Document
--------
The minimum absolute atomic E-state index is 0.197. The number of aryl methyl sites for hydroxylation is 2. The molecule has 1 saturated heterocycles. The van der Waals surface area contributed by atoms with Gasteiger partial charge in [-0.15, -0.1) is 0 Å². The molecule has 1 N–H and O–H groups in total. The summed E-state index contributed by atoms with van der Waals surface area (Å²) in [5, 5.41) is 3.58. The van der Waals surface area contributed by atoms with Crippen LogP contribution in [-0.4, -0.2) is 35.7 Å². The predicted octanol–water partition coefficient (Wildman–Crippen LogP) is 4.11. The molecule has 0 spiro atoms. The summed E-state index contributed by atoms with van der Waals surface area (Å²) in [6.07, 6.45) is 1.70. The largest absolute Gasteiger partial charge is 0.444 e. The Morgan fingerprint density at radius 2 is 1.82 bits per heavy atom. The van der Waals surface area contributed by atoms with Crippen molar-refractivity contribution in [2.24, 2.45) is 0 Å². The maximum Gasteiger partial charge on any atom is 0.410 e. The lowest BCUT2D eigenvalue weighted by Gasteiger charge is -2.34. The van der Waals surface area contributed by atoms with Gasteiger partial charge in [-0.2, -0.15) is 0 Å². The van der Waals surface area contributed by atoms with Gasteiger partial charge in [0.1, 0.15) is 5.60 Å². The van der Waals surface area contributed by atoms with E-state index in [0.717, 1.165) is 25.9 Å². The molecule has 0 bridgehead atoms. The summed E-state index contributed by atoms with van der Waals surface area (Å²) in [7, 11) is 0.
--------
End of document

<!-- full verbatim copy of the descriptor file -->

The minimum absolute atomic E-state index is 0.197. The number of aryl methyl sites for hydroxylation is 2. The molecule has 1 saturated heterocycles. The van der Waals surface area contributed by atoms with Gasteiger partial charge in [-0.15, -0.1) is 0 Å². The molecule has 1 N–H and O–H groups in total. The summed E-state index contributed by atoms with van der Waals surface area (Å²) in [5, 5.41) is 3.58. The van der Waals surface area contributed by atoms with Crippen LogP contribution in [-0.4, -0.2) is 35.7 Å². The predicted octanol–water partition coefficient (Wildman–Crippen LogP) is 4.11. The molecule has 0 spiro atoms. The summed E-state index contributed by atoms with van der Waals surface area (Å²) in [6.07, 6.45) is 1.70. The largest absolute Gasteiger partial charge is 0.444 e. The Morgan fingerprint density at radius 2 is 1.82 bits per heavy atom. The van der Waals surface area contributed by atoms with Crippen molar-refractivity contribution in [2.24, 2.45) is 0 Å². The maximum Gasteiger partial charge on any atom is 0.410 e. The lowest BCUT2D eigenvalue weighted by Gasteiger charge is -2.34. The van der Waals surface area contributed by atoms with Gasteiger partial charge in [-0.2, -0.15) is 0 Å². The van der Waals surface area contributed by atoms with Gasteiger partial charge in [0.1, 0.15) is 5.60 Å². The van der Waals surface area contributed by atoms with E-state index in [0.717, 1.165) is 25.9 Å². The molecule has 0 bridgehead atoms. The summed E-state index contributed by atoms with van der Waals surface area (Å²) in [7, 11) is 0.